OPERATIONAL restrictions and uncertainties surrounding new 4.25 tonne electric vans are creating issues for fleets adopting them, says the Association of Fleet Professionals (AFP).
The Department for Transport created a special concession in 2019 for electric light commercial vehicles. Normally, the holder of a standard B licence would only be able to drive a van up to 3.5 tonnes but recognising the extra weight added by batteries, this was extended to 4.25 tonnes. Such vehicles are also exempt from O licence rules.
However, fleets are finding that a range of other restrictions still apply. Because the van is classed as an HGV, it needs an MOT test after 12 months and is also speed restricted, while tachograph regulations come into effect if the vehicle travels more than 100kms from base.
Additionally, the 2019 licence derogation technically lapsed in May and has not been renewed. Although it seems likely it is still in effect, this has not been officially confirmed. Also, for fleets operating in Northern Ireland, the 4.25 tonne exemptions stop at the border for those travelling from the North into the South and the vehicle needs to be covered by an international O licence.
“The whole 4.25 tonne concept is a sensible one, we believe, meaning that operators who would normally adopt 3.5 tonners can easily use larger electric vans while avoiding the central compromise on payload caused by battery weight. However, the real world experience of fleets is that there are still serious obstacles to clear.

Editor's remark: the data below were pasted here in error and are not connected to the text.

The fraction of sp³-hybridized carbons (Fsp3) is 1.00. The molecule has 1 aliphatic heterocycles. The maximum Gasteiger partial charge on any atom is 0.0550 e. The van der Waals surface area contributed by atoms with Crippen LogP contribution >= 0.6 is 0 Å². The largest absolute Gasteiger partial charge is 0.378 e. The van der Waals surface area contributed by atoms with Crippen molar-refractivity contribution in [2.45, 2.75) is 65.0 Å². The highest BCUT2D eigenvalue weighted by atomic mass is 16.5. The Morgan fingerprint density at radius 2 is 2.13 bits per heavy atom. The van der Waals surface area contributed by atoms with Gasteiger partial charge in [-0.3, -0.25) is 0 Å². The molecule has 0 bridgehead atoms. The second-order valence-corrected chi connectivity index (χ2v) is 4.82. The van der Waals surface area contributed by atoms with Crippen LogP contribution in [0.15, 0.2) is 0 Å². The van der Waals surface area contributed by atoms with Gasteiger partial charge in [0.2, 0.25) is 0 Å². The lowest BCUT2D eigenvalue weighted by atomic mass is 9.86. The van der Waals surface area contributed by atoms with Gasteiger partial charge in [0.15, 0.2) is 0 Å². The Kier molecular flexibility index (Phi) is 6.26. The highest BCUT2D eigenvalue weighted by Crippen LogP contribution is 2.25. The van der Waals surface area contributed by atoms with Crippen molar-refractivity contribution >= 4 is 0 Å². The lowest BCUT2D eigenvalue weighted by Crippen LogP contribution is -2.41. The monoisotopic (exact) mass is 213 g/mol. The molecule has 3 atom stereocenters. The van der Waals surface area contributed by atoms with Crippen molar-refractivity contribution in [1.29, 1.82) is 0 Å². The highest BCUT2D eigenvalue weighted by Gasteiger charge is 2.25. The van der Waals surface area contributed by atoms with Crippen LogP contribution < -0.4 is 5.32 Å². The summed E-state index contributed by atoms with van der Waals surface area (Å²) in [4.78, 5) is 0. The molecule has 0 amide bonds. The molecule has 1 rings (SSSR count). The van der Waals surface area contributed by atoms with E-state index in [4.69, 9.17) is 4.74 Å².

“In many cases, commercial users of 3.5 tonne vans are engineers of different types who travel across relatively wide areas, so the speed and tachograph restrictions are especially difficult in day-to-day terms while, we believe, adding nothing in terms of safety for a vehicle of this type.
“If the idea of the concession is that fleets can easily choose a 4.25 tonne electric van instead of a 3.5 tonne diesel one, then that is not currently possible. There are just too many additional responsibilities and regulatory uncertainties.”
AFP chair Paul Hollick
Paul said the AFP would lobby for the rule to be changed because the present situation served as a disincentive for fleets looking to acquire larger electric vans.
“As the AFP has detailed in recent months, electric van adoption is generally proving much more difficult for many fleets than electric cars. This is especially true given concerns over range and payload, while unnecessary problems such as these 4.25 tonne issues create additional hurdles that are often difficult to resolve. We’ll be campaigning for the necessary changes and asking other industry bodies to support our efforts.”